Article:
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Activist Communiqué: Occupy Hong Kong's nine-month encampment coming to an end?

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Occupy Hong Kong has outlasted other global occupy encampments by months, even the beating heart of Occupy Wall Street's encampment at Zucotti Park (Liberty Square).

Occupy Wall Street's encampment lasted from September 17, 2011 to November 15, 2011.

Occupy London lasted from October 15, 2011 to June 6, 2012.

Occupy Hong Kong's encampment has been active for nine months in the open air plaza at the foot of the HSBC Asian headquarters in the busy financial district.

Why Occupy Hong Kong has existed this long is a complex question which is well laid out in this New York Times article including, "Disenchantment with this dream has grown in recent years as the city's wealth gap has widened, property prices have soared and average citizens have become increasingly priced out, in many cases by well-heeled investors and visitors from the Chinese mainland. The average home price is around 13 times the median annual household income."

For how much longer it can remain is in doubt, as HSBC has finally gone to court to obtain an eviction order.

On Monday July 16, 2012, HSBC went to court against defendants Ho Yiu-shing and Wong Chung-hang of Occupy Hong Kong and Mui Kai-ming, who is demonstrating at the Occupy Hong Kong site at the foot of HSBC's Asian headquarters over the execution of his sister's will.

HSBC had first communicated to Occupy Hong Kong that it wanted the encampment to move or shut itself down on May 29, 2012, stating it wishes to clear the area for community and charity events.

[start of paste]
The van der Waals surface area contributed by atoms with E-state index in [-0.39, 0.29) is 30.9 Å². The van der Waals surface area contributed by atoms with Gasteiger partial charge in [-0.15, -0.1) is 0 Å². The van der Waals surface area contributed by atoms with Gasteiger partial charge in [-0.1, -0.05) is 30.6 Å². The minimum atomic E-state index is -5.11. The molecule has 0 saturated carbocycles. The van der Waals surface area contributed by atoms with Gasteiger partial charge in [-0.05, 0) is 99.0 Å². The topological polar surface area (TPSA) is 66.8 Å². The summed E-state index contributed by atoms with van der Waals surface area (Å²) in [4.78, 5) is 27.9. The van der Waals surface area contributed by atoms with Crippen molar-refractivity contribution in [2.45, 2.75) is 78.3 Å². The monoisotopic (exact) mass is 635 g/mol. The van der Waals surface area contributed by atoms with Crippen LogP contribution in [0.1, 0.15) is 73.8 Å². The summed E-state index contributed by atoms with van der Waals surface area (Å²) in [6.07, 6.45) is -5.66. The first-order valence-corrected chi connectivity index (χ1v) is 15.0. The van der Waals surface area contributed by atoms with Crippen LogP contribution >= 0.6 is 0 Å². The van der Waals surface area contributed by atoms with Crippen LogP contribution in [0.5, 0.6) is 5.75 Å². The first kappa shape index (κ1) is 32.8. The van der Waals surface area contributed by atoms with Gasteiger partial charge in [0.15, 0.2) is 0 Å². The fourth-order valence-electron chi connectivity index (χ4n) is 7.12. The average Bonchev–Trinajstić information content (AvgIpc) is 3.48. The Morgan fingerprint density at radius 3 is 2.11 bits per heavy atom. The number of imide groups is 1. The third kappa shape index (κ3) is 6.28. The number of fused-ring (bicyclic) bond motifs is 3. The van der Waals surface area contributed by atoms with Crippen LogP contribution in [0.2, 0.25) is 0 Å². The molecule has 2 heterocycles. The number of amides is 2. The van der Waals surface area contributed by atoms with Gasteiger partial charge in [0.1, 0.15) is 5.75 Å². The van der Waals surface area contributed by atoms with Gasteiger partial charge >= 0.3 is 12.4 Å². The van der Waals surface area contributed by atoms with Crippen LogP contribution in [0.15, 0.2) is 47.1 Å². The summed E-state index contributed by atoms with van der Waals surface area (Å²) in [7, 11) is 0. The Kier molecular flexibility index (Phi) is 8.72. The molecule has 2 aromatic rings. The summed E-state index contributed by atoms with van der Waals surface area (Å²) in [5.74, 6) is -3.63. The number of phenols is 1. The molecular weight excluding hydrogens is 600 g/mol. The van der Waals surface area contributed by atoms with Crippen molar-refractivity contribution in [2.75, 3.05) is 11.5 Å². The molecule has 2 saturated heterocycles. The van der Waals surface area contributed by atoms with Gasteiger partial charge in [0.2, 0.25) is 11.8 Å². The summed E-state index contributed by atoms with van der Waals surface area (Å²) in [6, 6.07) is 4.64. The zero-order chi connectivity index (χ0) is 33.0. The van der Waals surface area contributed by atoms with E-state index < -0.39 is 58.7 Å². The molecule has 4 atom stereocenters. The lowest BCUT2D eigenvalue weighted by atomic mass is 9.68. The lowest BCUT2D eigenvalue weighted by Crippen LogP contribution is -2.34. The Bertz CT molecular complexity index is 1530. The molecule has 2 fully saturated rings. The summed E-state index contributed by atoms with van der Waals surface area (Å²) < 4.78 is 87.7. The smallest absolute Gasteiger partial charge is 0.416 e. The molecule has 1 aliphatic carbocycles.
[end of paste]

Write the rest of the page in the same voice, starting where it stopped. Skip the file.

Regarding the court case, Master K. Lo at Hong Kong's Court of First Instance was soft handed on the demonstrators -- who are without legal representation at this time -- by allowing them until August 13, 2012, to define the reasons they feel they should be allowed to stay. That effectively gives occupiers another month to plan their defense or pack up.

"If there's an order for us to move out at last, we will try our best to stay," Ms. Wong said. "Of course, some of us don't believe in law and may not follow the court order."

At its peak, Occupy Hong Kong had 100-200 occupiers at the camp last autumn, but now numbers remain at an estimated 10-20 people who attend the regular twice a week General Assemblies and only a handful who actually sleep at the encampment overnight.

According to the report by the New York Times, "On Saturday afternoon on the plaza beneath the HSBC building, only three middle-age occupiers were visible. One was napping on a sofa. A dozen or so tents were mostly empty except for simple bedding, household items and protest signs.

Alan Chiu, a 48-year-old technology specialist who is unemployed, has been living at the camp full time for the last two months. He says things have gone smoothly, except for when one of the members of the proudly leaderless group tried to proclaim himself the one in charge. That member has since moved nearby, where he camps alone in front of a row of automated teller machines."

Spurred on by the Adbusters call out and Occupy Wall Street, Occupy Hong Kong was once joined by sister occupies in Seoul, Korea, Taipei, Taiwan and Tokyo, Japan.

For Occupy news, please check out rabble's dedicated Occupy page here.

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